Almost since the day news broke of Jerry Sandusky's horrific abuse of children, many people--including some on this site--have called for Penn State's football team to pay the ultimate price in the form of a "death penalty." Well, it turns out that the death penalty was indeed on the table. Penn State president Rodney Erickson said that had he not signed the consent decree implementing some of the harshest sanctions in collegiate history--including a $60 million fine and a four-year bowl ban--Penn State was staring down the barrel of a death penalty.
“This is the decision you make: Accept the consent decree or the (NCAA) board will go in another direction,” Erickson said. “So we accepted that, and I signed it on behalf of the university (Sunday) night.”Erickson went further in an interview with ESPN's John Barr, saying that Penn State could have faced as long as a four-year ban from play had it not accepted the sanctions. NCAA president Mark Emmert subsequently told Pat Forde that Penn State saved itself by commissioning the Freeh report and accepting the sanctions that were imposed yesterday almost as they were originally proposed.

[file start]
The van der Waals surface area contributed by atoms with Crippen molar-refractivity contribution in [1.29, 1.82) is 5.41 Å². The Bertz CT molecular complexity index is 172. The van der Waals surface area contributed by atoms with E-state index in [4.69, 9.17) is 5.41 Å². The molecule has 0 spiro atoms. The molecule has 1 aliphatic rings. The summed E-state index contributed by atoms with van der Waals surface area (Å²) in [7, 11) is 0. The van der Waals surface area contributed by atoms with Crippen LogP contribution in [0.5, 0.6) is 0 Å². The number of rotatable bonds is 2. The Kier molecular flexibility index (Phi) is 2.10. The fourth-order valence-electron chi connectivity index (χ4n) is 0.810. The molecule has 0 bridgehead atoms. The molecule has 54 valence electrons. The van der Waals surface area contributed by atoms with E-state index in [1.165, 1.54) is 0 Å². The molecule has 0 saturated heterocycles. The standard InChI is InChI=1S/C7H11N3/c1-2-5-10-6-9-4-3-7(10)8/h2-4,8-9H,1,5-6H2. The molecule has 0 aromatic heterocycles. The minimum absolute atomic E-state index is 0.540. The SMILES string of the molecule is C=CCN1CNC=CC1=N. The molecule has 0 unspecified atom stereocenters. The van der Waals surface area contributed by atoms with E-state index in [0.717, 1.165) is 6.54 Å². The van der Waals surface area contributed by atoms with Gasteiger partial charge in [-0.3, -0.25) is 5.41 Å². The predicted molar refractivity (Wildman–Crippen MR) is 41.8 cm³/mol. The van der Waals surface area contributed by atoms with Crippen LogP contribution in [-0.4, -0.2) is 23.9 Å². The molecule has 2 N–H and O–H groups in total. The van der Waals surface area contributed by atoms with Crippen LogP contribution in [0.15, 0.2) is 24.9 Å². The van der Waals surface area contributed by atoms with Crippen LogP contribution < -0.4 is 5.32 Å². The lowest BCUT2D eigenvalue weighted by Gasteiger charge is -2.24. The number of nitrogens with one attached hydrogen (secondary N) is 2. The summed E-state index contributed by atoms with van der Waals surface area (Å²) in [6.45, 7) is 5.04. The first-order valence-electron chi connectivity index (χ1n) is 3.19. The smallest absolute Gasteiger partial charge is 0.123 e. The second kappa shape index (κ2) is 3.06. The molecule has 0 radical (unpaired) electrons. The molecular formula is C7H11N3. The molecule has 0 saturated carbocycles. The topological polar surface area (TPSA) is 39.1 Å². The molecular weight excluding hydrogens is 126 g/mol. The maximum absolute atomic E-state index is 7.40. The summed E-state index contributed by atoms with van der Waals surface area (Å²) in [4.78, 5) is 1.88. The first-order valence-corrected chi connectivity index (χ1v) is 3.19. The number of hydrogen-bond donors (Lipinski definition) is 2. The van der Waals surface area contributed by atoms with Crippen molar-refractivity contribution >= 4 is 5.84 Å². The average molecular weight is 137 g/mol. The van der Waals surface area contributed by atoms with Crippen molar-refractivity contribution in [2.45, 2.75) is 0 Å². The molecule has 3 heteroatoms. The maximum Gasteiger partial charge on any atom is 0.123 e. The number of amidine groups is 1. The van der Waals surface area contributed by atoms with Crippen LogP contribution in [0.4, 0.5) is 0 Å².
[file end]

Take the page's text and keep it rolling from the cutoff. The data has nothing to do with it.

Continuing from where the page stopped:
“I think, generally speaking, that the community felt that playing was better than not playing,” Peetz said.
Erickson said Penn State could have faced a multiyear shutdown of football and still would have endured additional penalties had he not taken the NCAA’s terms.
“I accepted this consent decree on behalf of the university, knowing that if we did not accept the sanctions we most surely would have faced the death penalty for football over multiple years and the prospects of additional sanctions,” he said. “I felt, after conferring with board leadership and others, that it was in the best interest of the university to accept the sanctions that were offered rather than have the death penalty imposed on Penn State.”
I have to admit, I'm surprised. My impression was that Penn State had saved itself from a death penalty by not hiring one of Joe Paterno's assistants as his successor. After all, it was obvious from the time the sanctions broke that Paterno's assistants all knew about their former comrade-in-arms' actions and yet did nothing. It makes me wonder--what was so egregious that made the NCAA hang this sword of Damocles over Happy Valley? Did players know about Sandusky's debauchery and not report it? Or was it something else?
The NCAA made it clear it was out for bear--or in this case, lion--by vacating all of Joe Paterno's wins from 1998 to 2011. As I mentioned yesterday, it seems that the NCAA felt that had Penn State exercised any sort of control over the football program, Paterno would have been fired for his assistants' knowing that Sandusky was taking little boys into the shower and not reporting it. But the mere fact that the death penalty was still on the table, and that Penn State staved it off by essentially adopting the posture of supplicants begging for mercy, makes you wonder just what else the NCAA found out was happening in Happy Valley.